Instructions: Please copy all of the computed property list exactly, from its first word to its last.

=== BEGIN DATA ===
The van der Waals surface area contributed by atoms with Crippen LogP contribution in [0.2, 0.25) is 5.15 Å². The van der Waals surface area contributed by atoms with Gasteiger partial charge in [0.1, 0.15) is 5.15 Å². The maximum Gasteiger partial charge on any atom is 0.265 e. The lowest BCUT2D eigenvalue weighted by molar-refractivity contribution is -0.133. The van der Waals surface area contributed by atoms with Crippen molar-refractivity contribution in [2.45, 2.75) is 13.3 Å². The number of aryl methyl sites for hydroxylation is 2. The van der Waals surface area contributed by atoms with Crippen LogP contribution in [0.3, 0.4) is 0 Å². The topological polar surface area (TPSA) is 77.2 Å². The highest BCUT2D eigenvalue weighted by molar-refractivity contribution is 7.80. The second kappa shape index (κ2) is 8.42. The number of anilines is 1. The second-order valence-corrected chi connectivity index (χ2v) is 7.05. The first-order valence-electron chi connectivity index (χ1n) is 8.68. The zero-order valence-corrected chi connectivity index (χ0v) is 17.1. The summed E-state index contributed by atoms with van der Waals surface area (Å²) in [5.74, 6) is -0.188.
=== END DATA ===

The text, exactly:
The van der Waals surface area contributed by atoms with Crippen LogP contribution in [0.2, 0.25) is 5.15 Å². The van der Waals surface area contributed by atoms with Gasteiger partial charge in [0.1, 0.15) is 5.15 Å². The maximum Gasteiger partial charge on any atom is 0.265 e. The lowest BCUT2D eigenvalue weighted by molar-refractivity contribution is -0.133. The van der Waals surface area contributed by atoms with Crippen molar-refractivity contribution in [2.45, 2.75) is 13.3 Å². The number of aryl methyl sites for hydroxylation is 2. The van der Waals surface area contributed by atoms with Crippen LogP contribution in [0.3, 0.4) is 0 Å². The topological polar surface area (TPSA) is 77.2 Å². The highest BCUT2D eigenvalue weighted by molar-refractivity contribution is 7.80. The second kappa shape index (κ2) is 8.42. The number of anilines is 1. The second-order valence-corrected chi connectivity index (χ2v) is 7.05. The first-order valence-electron chi connectivity index (χ1n) is 8.68. The zero-order valence-corrected chi connectivity index (χ0v) is 17.1. The summed E-state index contributed by atoms with van der Waals surface area (Å²) in [5.74, 6) is -0.188.